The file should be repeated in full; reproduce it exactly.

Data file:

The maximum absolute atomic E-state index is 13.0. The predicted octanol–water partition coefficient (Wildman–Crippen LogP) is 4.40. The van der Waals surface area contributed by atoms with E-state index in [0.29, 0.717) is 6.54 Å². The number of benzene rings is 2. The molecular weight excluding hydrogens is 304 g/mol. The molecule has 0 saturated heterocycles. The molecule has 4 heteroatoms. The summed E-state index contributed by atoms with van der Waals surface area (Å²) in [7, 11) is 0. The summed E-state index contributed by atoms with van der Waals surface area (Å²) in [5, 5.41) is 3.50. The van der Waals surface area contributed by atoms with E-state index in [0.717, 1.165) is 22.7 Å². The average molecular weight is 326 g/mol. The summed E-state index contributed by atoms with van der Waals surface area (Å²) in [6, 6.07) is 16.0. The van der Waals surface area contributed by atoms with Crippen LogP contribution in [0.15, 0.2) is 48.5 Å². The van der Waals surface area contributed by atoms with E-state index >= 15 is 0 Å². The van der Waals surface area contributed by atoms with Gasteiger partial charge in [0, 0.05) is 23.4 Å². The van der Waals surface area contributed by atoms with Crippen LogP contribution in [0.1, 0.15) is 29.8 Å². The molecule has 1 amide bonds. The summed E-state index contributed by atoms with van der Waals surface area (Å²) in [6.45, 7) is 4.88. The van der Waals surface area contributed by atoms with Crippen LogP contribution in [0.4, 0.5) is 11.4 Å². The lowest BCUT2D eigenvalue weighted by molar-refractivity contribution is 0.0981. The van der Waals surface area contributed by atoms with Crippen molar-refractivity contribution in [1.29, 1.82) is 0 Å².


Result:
The maximum absolute atomic E-state index is 13.0. The predicted octanol–water partition coefficient (Wildman–Crippen LogP) is 4.40. The van der Waals surface area contributed by atoms with E-state index in [0.29, 0.717) is 6.54 Å². The number of benzene rings is 2. The molecular weight excluding hydrogens is 304 g/mol. The molecule has 0 saturated heterocycles. The molecule has 4 heteroatoms. The summed E-state index contributed by atoms with van der Waals surface area (Å²) in [7, 11) is 0. The summed E-state index contributed by atoms with van der Waals surface area (Å²) in [5, 5.41) is 3.50. The van der Waals surface area contributed by atoms with E-state index in [0.717, 1.165) is 22.7 Å². The average molecular weight is 326 g/mol. The summed E-state index contributed by atoms with van der Waals surface area (Å²) in [6, 6.07) is 16.0. The van der Waals surface area contributed by atoms with Crippen LogP contribution in [0.15, 0.2) is 48.5 Å². The van der Waals surface area contributed by atoms with E-state index >= 15 is 0 Å². The van der Waals surface area contributed by atoms with Gasteiger partial charge in [0, 0.05) is 23.4 Å². The van der Waals surface area contributed by atoms with Crippen LogP contribution in [0.1, 0.15) is 29.8 Å². The molecule has 1 amide bonds. The summed E-state index contributed by atoms with van der Waals surface area (Å²) in [6.45, 7) is 4.88. The van der Waals surface area contributed by atoms with Crippen LogP contribution in [0.4, 0.5) is 11.4 Å². The lowest BCUT2D eigenvalue weighted by molar-refractivity contribution is 0.0981. The van der Waals surface area contributed by atoms with Crippen molar-refractivity contribution in [1.29, 1.82) is 0 Å².